The women at Drew House are homeless mothers who have committed crimes ranging from drug possession to assault. The New York Times recently published an article highlighting Drew House and the stories of some of its women. One such woman, Ms. Urquidez, is a 36-year old victim of domestic violence battling bipolar disorder who was charged with burglary in 2009. Drew House helped her turn her life around. Since entering the program she has overcome her drug addiction, learned how to cope with bipolar disorder, has a restraining order against her sons’ father, and has completed her court mandate to take part in the Drew House program. Ms. Urquidez is beyond grateful for the program and credits the program for providing her two sons with stability claiming, “They’re living life how a kid is supposed to live”.… <Read More>


Man Shoots Wife Before Divorce Trial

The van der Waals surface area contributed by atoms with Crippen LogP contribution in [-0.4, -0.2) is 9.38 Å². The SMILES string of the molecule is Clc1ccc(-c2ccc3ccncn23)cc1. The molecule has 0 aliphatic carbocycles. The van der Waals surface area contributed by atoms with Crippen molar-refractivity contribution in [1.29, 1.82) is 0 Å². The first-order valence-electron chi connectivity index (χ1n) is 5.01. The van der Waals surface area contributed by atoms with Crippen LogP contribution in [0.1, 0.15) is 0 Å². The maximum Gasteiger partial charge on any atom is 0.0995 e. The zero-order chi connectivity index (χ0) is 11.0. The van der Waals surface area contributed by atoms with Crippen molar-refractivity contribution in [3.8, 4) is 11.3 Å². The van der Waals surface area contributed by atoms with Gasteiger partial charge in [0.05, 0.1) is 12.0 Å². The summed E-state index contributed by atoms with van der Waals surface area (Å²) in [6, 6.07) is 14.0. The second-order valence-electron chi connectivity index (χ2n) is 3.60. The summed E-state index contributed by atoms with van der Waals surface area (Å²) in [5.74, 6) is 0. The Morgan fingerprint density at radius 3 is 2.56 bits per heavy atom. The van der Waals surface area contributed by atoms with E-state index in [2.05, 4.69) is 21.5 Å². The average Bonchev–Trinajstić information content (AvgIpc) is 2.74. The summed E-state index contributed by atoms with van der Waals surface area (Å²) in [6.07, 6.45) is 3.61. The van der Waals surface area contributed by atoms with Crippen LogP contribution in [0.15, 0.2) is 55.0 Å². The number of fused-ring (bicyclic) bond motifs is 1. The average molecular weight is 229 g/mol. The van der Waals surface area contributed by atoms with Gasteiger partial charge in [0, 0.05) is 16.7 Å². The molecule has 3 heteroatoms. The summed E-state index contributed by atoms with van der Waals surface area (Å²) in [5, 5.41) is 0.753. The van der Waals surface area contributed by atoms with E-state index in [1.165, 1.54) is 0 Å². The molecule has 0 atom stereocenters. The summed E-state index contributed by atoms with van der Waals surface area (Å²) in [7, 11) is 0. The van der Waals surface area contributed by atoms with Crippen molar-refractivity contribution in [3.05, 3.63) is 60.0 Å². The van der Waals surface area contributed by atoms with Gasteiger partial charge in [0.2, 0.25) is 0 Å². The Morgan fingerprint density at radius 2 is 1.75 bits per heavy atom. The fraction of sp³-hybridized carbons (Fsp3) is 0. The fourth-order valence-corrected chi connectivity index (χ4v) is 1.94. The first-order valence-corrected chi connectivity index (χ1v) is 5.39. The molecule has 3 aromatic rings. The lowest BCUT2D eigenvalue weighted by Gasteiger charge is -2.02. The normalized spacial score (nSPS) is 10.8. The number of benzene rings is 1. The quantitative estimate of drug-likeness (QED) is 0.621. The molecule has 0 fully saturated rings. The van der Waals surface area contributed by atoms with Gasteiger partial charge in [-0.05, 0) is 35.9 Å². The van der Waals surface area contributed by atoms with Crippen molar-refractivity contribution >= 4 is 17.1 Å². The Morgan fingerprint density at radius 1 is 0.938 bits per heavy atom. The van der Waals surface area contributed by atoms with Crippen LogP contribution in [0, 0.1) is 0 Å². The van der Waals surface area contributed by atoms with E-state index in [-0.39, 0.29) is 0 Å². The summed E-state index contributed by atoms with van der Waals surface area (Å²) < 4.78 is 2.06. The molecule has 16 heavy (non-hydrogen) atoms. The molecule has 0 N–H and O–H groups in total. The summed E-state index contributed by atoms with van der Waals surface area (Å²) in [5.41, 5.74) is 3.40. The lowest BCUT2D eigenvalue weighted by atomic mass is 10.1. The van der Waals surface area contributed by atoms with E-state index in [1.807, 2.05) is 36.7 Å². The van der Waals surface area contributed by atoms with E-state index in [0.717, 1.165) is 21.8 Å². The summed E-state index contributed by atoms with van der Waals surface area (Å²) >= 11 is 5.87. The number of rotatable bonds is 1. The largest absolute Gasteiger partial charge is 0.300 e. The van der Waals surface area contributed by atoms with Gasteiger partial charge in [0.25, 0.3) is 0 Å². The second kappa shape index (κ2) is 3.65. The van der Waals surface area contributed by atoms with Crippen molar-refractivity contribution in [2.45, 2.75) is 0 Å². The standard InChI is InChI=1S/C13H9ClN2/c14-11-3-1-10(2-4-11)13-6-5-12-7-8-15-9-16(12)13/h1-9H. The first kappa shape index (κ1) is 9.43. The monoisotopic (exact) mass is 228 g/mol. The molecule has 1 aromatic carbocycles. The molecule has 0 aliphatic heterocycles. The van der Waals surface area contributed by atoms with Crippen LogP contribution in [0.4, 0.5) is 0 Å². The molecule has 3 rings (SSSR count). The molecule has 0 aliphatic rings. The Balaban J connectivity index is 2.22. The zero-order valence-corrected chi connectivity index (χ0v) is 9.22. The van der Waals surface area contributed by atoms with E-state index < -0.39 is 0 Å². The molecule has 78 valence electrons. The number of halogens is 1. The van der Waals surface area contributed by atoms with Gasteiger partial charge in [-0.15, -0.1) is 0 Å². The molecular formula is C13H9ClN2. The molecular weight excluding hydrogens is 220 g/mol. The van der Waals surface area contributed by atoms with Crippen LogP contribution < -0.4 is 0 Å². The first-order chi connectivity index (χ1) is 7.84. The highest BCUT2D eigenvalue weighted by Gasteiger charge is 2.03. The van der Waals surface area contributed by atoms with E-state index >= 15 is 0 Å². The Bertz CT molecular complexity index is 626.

Arguably it can go without being said that a divorce may cause a negative psychological effect on those involved.  While many divorces end without long-lasting complications, many do not.  Dr. Robert Segraves, a psychiatrist that completed his residency at the University of Chicago Medical Center, points out that “divorced men and women had the highest ratings of mental disturbance” when compared to those married, single, or widowed.  For alleged murder suspect from Queens, Guerino Annarumma, 52, the mental affect of an impending divorce lead to a deadly altercation between his stepdaughter and estranged wife, Olga Annarumma.